Without voting on Election Day, without collecting ballots, Native Americans have no voice

(Daily Montanan) Blackfeet Tribe attorney Dawn Gray described the relationship between the tribe and Glacier County election officials as “hostile” and filled with retaliation.

His description of the relationship with Pondera County was even worse: the tribe had to take legal action in 2020 just to get satellite voting in Heart Butte when the county refused.

“I have a job, an income and a car. I can only imagine what it’s like for one of our residents who is homeless,” Gray said in court Tuesday.

Tuesday was Day 2 of a two-week trial where three election laws are being challenged as unconstitutional. These three laws ended Election Day registration, paid ballot collectors, and changed the acceptable ID needed to vote.

Testimony in Yellowstone County District Court on Tuesday ranged from expert analysis of election laws, while also focusing on those affected by the changes the 2021 Montana Legislature implemented in the name of election security and rural county stress reduction.

However, a large group of plaintiffs, including the Blackfeet Nation, the American Civil Liberties Union and Western Native Voice, all said the new laws violate states’ constitutional voting protections and unfairly discriminate against Native Americans living on reservations. .

Closing the door to Native American voices

In his court testimony, Gray described the challenges of life on the reservation — from the lack of reliable transportation to the lack of internet coverage.

She was even more explicit when it came to describing the living conditions and poverty that exist on the 1.5 million acres that span Glacier and Pondera counties.

“A lot of them have broken windows and broken doors. We’re in a flood plain, so many (houses) are filled with mold,” Gray said. “

The waiting list for tribal housing is over 100 people, and 200 people want to be on it but are not eligible due to non-payment of rent.

In Heart Butte, the tribe recently had to remove 12 children from a house with no windows or doors.

Because the U.S. Postal Service doesn’t have door-to-door delivery, Gray said, tribal members are forced to use a post office box system where residents share a box, but don’t have a physical address. This poses a problem when voting because they do not have an address.

But in a place where the winds are so strong they tip tractor-trailers, sometimes even mail from Great Falls is delayed for days.

“Our culture, especially in tribal elections, is based on voting at the polling station, but if you don’t have your basic needs for the day, like transportation, you won’t go to the polling station. In some circumstances, it’s desperation because you don’t have transportation and you don’t have money for the ride or gas,” Gray said.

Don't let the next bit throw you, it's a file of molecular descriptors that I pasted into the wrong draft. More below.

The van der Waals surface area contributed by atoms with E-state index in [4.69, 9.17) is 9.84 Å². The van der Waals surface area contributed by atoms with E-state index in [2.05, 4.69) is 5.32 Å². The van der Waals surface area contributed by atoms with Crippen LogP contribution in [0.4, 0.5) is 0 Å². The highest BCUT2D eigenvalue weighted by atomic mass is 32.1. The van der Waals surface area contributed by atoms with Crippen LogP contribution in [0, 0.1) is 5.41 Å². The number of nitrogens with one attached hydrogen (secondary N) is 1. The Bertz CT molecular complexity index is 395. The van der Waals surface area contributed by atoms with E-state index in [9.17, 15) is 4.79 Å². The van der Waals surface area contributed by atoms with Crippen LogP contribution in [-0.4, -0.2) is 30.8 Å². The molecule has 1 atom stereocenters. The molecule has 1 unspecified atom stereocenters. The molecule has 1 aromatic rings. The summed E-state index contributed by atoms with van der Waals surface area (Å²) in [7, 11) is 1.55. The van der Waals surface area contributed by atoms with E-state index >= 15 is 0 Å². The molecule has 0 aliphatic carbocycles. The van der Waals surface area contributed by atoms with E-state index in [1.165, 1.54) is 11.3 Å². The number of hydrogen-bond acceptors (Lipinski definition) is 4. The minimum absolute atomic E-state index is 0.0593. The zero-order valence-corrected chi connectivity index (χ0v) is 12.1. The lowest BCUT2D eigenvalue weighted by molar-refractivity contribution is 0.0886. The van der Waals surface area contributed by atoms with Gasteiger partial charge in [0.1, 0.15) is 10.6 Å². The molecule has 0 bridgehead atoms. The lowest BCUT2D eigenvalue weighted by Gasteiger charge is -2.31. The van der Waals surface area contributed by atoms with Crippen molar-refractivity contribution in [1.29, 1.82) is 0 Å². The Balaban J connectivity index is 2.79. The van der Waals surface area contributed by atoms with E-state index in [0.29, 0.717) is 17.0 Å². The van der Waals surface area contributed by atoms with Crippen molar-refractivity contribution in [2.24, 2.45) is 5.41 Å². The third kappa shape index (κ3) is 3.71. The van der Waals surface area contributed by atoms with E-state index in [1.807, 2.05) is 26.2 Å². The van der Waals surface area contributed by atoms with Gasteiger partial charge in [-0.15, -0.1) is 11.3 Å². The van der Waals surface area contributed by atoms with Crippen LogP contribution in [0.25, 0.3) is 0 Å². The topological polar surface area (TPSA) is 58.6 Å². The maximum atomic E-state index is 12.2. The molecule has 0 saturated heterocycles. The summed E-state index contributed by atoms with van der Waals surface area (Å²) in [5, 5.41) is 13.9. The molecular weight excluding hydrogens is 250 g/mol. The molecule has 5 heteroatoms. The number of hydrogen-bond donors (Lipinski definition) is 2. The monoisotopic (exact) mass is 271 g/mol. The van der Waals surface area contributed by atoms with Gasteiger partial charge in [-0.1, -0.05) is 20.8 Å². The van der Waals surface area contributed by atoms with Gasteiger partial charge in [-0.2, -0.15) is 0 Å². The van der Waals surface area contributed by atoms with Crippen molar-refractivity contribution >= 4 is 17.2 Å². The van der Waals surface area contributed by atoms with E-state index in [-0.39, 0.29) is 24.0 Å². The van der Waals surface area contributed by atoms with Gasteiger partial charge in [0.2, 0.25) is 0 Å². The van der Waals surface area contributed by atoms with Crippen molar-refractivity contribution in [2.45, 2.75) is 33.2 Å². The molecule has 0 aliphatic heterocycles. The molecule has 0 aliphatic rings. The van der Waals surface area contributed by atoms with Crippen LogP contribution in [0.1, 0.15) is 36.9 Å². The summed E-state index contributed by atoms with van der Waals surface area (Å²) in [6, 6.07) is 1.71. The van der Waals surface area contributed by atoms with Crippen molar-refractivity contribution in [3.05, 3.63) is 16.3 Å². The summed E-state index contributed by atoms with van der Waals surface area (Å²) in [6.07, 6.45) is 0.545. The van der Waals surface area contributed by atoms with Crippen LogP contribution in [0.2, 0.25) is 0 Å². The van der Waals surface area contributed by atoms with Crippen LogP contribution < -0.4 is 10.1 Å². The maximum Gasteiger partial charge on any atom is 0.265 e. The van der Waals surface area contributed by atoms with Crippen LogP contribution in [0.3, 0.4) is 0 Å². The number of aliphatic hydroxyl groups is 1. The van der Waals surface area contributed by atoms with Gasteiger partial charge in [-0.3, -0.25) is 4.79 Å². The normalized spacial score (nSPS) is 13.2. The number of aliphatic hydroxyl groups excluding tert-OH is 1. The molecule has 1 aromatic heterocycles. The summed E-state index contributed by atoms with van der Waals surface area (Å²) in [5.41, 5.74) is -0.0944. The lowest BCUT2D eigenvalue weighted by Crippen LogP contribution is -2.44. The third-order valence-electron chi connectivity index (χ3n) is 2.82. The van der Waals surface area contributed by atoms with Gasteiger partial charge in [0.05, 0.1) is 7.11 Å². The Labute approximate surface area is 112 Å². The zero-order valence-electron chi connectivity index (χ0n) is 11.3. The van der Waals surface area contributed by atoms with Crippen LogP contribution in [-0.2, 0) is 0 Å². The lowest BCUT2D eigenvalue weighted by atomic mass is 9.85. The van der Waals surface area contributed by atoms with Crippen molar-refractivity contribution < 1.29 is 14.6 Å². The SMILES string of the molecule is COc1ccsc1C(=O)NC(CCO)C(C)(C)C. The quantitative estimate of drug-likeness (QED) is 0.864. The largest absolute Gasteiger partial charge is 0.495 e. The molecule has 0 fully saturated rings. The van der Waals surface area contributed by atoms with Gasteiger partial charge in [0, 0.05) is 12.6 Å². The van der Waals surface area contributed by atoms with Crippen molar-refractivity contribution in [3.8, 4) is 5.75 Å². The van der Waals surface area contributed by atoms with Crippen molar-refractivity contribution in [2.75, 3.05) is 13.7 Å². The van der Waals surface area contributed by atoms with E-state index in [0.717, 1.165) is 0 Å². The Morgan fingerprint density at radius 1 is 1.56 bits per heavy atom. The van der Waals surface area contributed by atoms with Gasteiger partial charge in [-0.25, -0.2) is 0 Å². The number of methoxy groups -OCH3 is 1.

She told the court that in 2020, the tribe was forced to spend nearly $10,000 because Glacier County pulled the ballot boxes three days before the election. She testified that the tribe decided to employ ballot collectors because of this incident. And she also reported that county officials moved polling places without sufficient notice.

Gray also said Western Native Voice, a grassroots group organized to help Native Americans participate in democratic processes, was one of the few groups that could help tribal members in places like East Glacier, St. Marys, and Heart Butte. to vote.

“Without them, they couldn’t vote,” Gray said.

Even without tribal funding to pay ballot collectors, she said the Blackfeet Nation would still not be able to employ paid ballot collectors. She said the tribe considered the possibility, but rejected it.

“If we interpret (House Bill 530), will we be liable for the fine? Or will the ballots be rejected? Gray asked.

The wording of HB530 says ballot collectors should not receive any “monetary benefit,” but the law exempts government officials. Gray said it’s clear lawmakers intended to exclude postal workers or election officials, but she’s not so sure the new law would encompass tribal government, which is often referred to differently. in other parts of state law.

“If you take away Election Day registration and ballot collection, you close the door to our voice,” Gray said.

No ballot for you

Bozeman’s Thomas Bogle testified that he registered to vote after he and his wife moved from Colorado to Montana. He and his wife filled out paperwork at Bozeman’s DMV for mail-in ballots as they obtained Montana driver’s licenses. She received her ballot in the mail. He does not have.

But before Election Day, he checked his voting status, finding he was still on the Colorado voters list. He then filled out another form, but still did not receive a ballot. When he went to the Gallatin County Elections Office in November 2021 to vote in a municipal election, a clerk told him that the DMV paperwork was still in process, but that due to changes in the law , he would not be able to vote that day.